Church under pressure to highlight discrimination against women
Pressure has come on the Church of England to highlight any discrimination against women within its hierarchy and leadership structures.
Women and the Church (WATCH), a fringe group on the Church's synod, has called for a wholesale "gender audit" to expose "any under-representation" at all levels of the Church hierarchy. The systematic review of all committees and bodies that make behind-the-scenes decisions within the Church aims to promote the "full inclusion of all women in Church life".
Rev Stephen France, a member of the national synod and vice-chair of WATCH, told Christian Today: "We're far from having any realistic representation across the Church bodies."
He added: "By no means is there full equality."
The group launched a "gender justice policy for the Church of England" at the synod meeting in York on Saturday. It says the "concept of gender justice is rooted in the biblical vision" and says it "aims to...heal the scars of centuries of discrimination and oppression".
The policy also calls for the theology of gender, which often advocates for God to be referred to as "she" rather than "he", to inform Church practice.
Speaking at the launch of the policy, chair of WATCH Hilary Cotton said: "While some progress has been made in gender justice in recent years, most notably women bishops, now is the time for the Church of England to embody and promote gender justice both in its internal structures and in its external engagement with the world."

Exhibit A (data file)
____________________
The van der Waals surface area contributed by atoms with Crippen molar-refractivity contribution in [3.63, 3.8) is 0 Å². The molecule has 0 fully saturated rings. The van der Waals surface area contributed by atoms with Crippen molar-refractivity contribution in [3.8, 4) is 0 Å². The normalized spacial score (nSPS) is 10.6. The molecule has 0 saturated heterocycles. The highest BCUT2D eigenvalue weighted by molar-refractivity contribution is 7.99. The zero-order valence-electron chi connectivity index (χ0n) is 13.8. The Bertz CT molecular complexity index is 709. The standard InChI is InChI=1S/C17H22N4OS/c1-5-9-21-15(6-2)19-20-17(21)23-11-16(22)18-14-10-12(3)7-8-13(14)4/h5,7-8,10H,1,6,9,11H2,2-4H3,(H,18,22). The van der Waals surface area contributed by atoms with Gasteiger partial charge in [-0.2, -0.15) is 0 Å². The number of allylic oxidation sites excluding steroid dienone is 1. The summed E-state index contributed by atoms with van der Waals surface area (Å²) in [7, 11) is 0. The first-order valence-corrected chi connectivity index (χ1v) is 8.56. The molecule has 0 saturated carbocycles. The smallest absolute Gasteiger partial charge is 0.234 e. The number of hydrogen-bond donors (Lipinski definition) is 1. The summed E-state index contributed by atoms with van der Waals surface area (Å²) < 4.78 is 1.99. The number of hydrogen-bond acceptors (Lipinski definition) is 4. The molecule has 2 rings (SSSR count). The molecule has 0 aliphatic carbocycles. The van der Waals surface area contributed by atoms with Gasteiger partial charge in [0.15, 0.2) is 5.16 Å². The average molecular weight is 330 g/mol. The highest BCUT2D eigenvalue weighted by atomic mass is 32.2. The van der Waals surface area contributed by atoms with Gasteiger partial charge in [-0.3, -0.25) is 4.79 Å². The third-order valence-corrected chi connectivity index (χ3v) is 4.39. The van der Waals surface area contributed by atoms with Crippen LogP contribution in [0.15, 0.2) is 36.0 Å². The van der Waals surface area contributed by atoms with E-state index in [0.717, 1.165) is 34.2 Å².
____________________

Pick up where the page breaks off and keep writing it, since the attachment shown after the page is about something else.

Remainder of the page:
But it is unlikely the motion will be accepted in the immediate future. Time is limited and the Church's governing synod is embroiled in deep disagreements over human sexuality and whether to accomodate gay relationships. This is likely to occupy most of the synod's next session, leaving little room for it to consider WATCH's suggestion. France told Christian Today he hoped the audit would be accepted in time to carry out a full report by the end of synod's current five-year cycle in 2019.
It is now nearly two years since the Church of England allowed women bishops. The first woman bishop, Libby Lane, was consecrated in January 2015, more than 20 years after the Church allowed female priests in 1992.
But despite a number of women being fast-tracked into senior roles, the vast majority of senior roles within the Church are still occupied by men. Just seven out of 73 bishops are women, according to the Church's latest ministry statistics. Three of those seven have been appointed in the last six months. On synod, the Church's national governing body, three out of 53 positions on the senior House of Bishops are taken by women.
The wider picture is different with women making up 42 per cent of places across the whole synod. In the lower House of Laity, women are in a slight majority with 50.5 per cent of positions.
In the wider Church, women make up one quarter of the total clergy, a steady rise of the last three years.